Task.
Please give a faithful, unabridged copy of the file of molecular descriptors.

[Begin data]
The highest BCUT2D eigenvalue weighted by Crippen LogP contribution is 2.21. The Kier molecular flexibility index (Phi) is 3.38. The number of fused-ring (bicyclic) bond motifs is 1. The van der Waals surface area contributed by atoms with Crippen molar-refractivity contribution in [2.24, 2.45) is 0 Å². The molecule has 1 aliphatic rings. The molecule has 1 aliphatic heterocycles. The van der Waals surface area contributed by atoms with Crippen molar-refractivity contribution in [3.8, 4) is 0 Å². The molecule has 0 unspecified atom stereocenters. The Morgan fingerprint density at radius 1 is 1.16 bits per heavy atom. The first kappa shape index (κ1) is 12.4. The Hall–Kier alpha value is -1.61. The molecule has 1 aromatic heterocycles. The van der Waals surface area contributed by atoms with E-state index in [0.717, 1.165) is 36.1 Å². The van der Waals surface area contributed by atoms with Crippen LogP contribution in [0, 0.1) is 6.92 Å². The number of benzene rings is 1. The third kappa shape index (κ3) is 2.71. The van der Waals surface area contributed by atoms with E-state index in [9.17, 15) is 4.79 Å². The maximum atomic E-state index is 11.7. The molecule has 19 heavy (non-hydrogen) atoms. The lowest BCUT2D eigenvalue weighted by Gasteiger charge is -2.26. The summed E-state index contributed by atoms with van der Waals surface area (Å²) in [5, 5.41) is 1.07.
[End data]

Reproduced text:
The highest BCUT2D eigenvalue weighted by Crippen LogP contribution is 2.21. The Kier molecular flexibility index (Phi) is 3.38. The number of fused-ring (bicyclic) bond motifs is 1. The van der Waals surface area contributed by atoms with Crippen molar-refractivity contribution in [2.24, 2.45) is 0 Å². The molecule has 1 aliphatic rings. The molecule has 1 aliphatic heterocycles. The van der Waals surface area contributed by atoms with Crippen molar-refractivity contribution in [3.8, 4) is 0 Å². The molecule has 0 unspecified atom stereocenters. The Morgan fingerprint density at radius 1 is 1.16 bits per heavy atom. The first kappa shape index (κ1) is 12.4. The Hall–Kier alpha value is -1.61. The molecule has 1 aromatic heterocycles. The van der Waals surface area contributed by atoms with E-state index in [0.717, 1.165) is 36.1 Å². The van der Waals surface area contributed by atoms with Crippen LogP contribution in [0, 0.1) is 6.92 Å². The number of benzene rings is 1. The third kappa shape index (κ3) is 2.71. The van der Waals surface area contributed by atoms with E-state index in [9.17, 15) is 4.79 Å². The maximum atomic E-state index is 11.7. The molecule has 19 heavy (non-hydrogen) atoms. The lowest BCUT2D eigenvalue weighted by Gasteiger charge is -2.26. The summed E-state index contributed by atoms with van der Waals surface area (Å²) in [5, 5.41) is 1.07.